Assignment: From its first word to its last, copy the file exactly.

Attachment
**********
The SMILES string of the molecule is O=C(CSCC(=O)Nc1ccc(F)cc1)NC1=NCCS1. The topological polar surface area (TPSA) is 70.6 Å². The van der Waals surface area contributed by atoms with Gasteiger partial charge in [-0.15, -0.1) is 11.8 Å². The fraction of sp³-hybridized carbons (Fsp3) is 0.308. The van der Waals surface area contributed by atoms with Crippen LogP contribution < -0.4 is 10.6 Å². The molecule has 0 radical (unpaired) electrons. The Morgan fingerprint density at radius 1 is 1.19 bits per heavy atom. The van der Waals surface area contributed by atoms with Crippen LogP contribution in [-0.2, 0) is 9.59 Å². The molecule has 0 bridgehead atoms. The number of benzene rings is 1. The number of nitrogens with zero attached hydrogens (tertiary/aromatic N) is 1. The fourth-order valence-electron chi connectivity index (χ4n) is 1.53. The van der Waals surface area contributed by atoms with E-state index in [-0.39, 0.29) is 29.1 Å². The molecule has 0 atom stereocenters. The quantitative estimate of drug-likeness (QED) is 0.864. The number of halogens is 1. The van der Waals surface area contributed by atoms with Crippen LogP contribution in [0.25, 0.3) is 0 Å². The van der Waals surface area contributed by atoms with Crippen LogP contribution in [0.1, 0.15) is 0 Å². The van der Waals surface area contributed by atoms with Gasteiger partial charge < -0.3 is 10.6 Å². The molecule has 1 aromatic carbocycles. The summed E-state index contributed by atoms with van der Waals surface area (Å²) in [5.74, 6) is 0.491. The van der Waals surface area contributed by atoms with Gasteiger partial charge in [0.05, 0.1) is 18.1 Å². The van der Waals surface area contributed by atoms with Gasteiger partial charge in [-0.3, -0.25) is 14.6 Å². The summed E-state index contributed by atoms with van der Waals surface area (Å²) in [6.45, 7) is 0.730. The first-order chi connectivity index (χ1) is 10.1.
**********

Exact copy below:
The SMILES string of the molecule is O=C(CSCC(=O)Nc1ccc(F)cc1)NC1=NCCS1. The topological polar surface area (TPSA) is 70.6 Å². The van der Waals surface area contributed by atoms with Gasteiger partial charge in [-0.15, -0.1) is 11.8 Å². The fraction of sp³-hybridized carbons (Fsp3) is 0.308. The van der Waals surface area contributed by atoms with Crippen LogP contribution < -0.4 is 10.6 Å². The molecule has 0 radical (unpaired) electrons. The Morgan fingerprint density at radius 1 is 1.19 bits per heavy atom. The van der Waals surface area contributed by atoms with Crippen LogP contribution in [-0.2, 0) is 9.59 Å². The molecule has 0 bridgehead atoms. The number of benzene rings is 1. The number of nitrogens with zero attached hydrogens (tertiary/aromatic N) is 1. The fourth-order valence-electron chi connectivity index (χ4n) is 1.53. The van der Waals surface area contributed by atoms with E-state index in [-0.39, 0.29) is 29.1 Å². The molecule has 0 atom stereocenters. The quantitative estimate of drug-likeness (QED) is 0.864. The number of halogens is 1. The van der Waals surface area contributed by atoms with Crippen LogP contribution in [0.25, 0.3) is 0 Å². The van der Waals surface area contributed by atoms with Crippen LogP contribution in [0.1, 0.15) is 0 Å². The van der Waals surface area contributed by atoms with Gasteiger partial charge < -0.3 is 10.6 Å². The molecule has 1 aromatic carbocycles. The summed E-state index contributed by atoms with van der Waals surface area (Å²) in [5.74, 6) is 0.491. The van der Waals surface area contributed by atoms with Gasteiger partial charge in [0.05, 0.1) is 18.1 Å². The van der Waals surface area contributed by atoms with Gasteiger partial charge in [-0.3, -0.25) is 14.6 Å². The summed E-state index contributed by atoms with van der Waals surface area (Å²) in [6.45, 7) is 0.730. The first-order chi connectivity index (χ1) is 10.1.